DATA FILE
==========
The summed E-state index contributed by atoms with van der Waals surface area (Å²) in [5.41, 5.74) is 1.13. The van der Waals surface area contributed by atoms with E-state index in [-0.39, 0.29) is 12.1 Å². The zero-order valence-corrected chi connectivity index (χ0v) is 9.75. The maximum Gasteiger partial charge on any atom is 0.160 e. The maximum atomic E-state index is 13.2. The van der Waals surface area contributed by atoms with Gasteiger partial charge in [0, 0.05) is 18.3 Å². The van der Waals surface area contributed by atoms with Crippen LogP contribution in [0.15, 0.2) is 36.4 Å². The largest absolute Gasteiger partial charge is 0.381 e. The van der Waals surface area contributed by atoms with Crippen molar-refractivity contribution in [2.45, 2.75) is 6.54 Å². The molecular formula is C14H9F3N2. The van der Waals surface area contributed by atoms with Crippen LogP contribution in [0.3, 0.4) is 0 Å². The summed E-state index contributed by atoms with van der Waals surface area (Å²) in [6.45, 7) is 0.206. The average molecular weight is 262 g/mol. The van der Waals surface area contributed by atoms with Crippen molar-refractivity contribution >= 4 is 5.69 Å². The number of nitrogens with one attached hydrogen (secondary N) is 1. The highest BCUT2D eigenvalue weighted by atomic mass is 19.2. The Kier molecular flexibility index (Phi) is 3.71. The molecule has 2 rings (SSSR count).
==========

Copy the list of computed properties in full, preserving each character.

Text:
The summed E-state index contributed by atoms with van der Waals surface area (Å²) in [5.41, 5.74) is 1.13. The van der Waals surface area contributed by atoms with E-state index in [-0.39, 0.29) is 12.1 Å². The zero-order valence-corrected chi connectivity index (χ0v) is 9.75. The maximum Gasteiger partial charge on any atom is 0.160 e. The maximum atomic E-state index is 13.2. The van der Waals surface area contributed by atoms with Gasteiger partial charge in [0, 0.05) is 18.3 Å². The van der Waals surface area contributed by atoms with Crippen LogP contribution in [0.15, 0.2) is 36.4 Å². The largest absolute Gasteiger partial charge is 0.381 e. The van der Waals surface area contributed by atoms with Crippen molar-refractivity contribution in [2.45, 2.75) is 6.54 Å². The molecular formula is C14H9F3N2. The van der Waals surface area contributed by atoms with Crippen LogP contribution in [0.3, 0.4) is 0 Å². The summed E-state index contributed by atoms with van der Waals surface area (Å²) in [6.45, 7) is 0.206. The average molecular weight is 262 g/mol. The van der Waals surface area contributed by atoms with Crippen molar-refractivity contribution >= 4 is 5.69 Å². The number of nitrogens with one attached hydrogen (secondary N) is 1. The highest BCUT2D eigenvalue weighted by atomic mass is 19.2. The Kier molecular flexibility index (Phi) is 3.71. The molecule has 2 rings (SSSR count).